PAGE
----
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Parks users say, Keep your vague rules, Sacramento

"This is bureaucratic overreaching with a one-size-fits-all rule."

The large crowd seemed composed of people displeased with the proposed surrender of local control.
The large crowd seemed composed of people displeased with the proposed surrender of local control.

At least 250 state-parks users — many from the communities near Anza-Borrego Desert State Park — turned out for a Wednesday-night (June 22) hearing on a proposed new rule that would allow the Sacramento headquarters of the state parks to deny off-trail use in areas that are preserves and reserves.

Hikers, equestrians, mountain-bikers, off-roaders, and residents of towns whose economic survival is tied to the nearby parks all spoke against the rule's vagueness, lack of local control, and the parks' lack of ability to enforce current rules. Even people who strive to protect archaeological and cultural resources as well as endangered plants and animals, which the rule is meant to protect, expressed opposition to the proposed rule.

Frank Landis, from the local chapter of the California Native Plant Society — which wants to keep people out of "resource" areas — also criticized the rule.

"There are too any ways to implement this rule because of how vague it is," Landis said. "I think it will cause more trouble than it will resolve."

Landis also wondered what signs will be put up to explain trail closures.

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"Will it say there are archaeological resources here? That's an invitation to pot collectors," he said.

The proposed rule is designed to replace a process where, every year, local park-district superintendents have to renew restrictions in the parks' cultural and natural reserves. The 278 state parks include 71 reserves and preserves. Torrey Pines State Preserve, for example, is entirely a natural preserve.

The 1000 square miles of Anza-Borrego Desert State Park contain seven cultural preservation sites, according to Dave Duncan, a Borrego Springs business owner who is also an archaeological site steward.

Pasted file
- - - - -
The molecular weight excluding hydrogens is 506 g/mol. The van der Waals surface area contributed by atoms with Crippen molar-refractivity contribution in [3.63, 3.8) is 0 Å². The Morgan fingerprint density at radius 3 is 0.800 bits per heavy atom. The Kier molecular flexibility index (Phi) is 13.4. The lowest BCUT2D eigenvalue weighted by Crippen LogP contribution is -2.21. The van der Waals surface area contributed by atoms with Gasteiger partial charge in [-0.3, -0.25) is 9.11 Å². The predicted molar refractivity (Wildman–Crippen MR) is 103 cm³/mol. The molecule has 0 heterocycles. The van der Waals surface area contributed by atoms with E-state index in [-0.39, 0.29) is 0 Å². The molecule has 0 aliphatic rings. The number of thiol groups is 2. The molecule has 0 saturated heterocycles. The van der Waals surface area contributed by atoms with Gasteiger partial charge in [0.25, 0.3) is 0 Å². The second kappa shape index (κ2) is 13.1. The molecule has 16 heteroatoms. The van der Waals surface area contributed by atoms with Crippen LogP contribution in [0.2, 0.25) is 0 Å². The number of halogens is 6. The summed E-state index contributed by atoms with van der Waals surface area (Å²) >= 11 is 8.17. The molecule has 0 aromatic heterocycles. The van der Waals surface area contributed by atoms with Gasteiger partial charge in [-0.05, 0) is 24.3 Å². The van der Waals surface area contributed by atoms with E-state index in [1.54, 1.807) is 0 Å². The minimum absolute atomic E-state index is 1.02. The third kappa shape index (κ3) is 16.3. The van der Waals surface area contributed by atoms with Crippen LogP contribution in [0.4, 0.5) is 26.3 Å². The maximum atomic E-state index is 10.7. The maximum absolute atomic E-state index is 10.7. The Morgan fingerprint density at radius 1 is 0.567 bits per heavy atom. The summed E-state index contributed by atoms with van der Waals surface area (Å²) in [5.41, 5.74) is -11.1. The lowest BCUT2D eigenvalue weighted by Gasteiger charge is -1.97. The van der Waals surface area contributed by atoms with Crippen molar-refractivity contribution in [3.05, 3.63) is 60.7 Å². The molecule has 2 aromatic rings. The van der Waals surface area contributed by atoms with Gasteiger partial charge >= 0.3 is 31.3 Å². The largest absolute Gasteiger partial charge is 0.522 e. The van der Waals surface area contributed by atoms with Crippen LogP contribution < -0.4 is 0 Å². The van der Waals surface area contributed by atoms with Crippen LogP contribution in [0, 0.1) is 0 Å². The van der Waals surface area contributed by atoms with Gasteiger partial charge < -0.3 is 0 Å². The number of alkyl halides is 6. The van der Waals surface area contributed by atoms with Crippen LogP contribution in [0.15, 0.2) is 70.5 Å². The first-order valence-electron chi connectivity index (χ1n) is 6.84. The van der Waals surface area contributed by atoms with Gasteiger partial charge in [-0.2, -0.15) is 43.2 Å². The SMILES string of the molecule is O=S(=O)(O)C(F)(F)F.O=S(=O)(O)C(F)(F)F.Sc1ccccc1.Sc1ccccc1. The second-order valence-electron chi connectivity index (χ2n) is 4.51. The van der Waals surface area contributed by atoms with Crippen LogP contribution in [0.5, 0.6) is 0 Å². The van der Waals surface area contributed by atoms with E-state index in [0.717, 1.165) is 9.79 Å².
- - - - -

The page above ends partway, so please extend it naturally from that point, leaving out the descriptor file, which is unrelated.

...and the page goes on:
"There should be limited access to sensitive resources," Duncan said. "But this is bureaucratic overreaching with a one-size-fits-all rule."

Duncan pointed out that there are 20 cultural preserves in state parks across the state, and 12 of those are in San Diego County; 8, he said, are in Anza-Borrego; 4 others are in Cuyamaca State Park.

More than 65 people signed up to speak at the hearing, and every one spoke against the rule, with its architects, Alexandra Stehl and Charlie Willard, at the table, calling speakers forward.

Stehl is the current Statewide Roads and Trails manager, a job that Willard retired from a decade ago.

In the hall outside the crowded meeting room, where about 100 people waited for a seat and a chance to speak inside the crowded, stuffy meeting room at Kearny Mesa's County Operations Center, a state-parks employee said the rule came out of failed prosecutions in the Idyllwild area. Hikers there were ticketed for going off the trail and crushing an endangered plant. They fought — and beat — the tickets by arguing that the "temporary" ban on going off the trail was not, in fact, temporary since the superintendent re-instituted the ban every year. Thus arose a need for permanent bans, that local superintendents are not empowered to put in place. (I have not been able to verify the story.)

Mark Jorgensen, the retired superintendent of Anza-Borrego park, said he drove 85 miles to speak at the hearing.

"It's not a common-sense regulation — it is a solution in search of a problem," he said.

Again and again, speakers repeated the common themes: local superintendents have local knowledge and community trust to make these decisions; the rule is too vague, and that there is no new funding for increased enforcement, signage, or education even if the rule passes.

Many speakers said that local parks employees say in private that they don't like the rule.

"We are very concerned about this — Sacramento could force trail closures without public input," said Kevin Loomis, president of the San Diego Mountain Biking Association. "A lot of the impact of rules is in the language, and in this one, the language is incredibly vague."

"We love the environment, " Loomis added. "We want to use it and enjoy it in a responsible and sustainable way."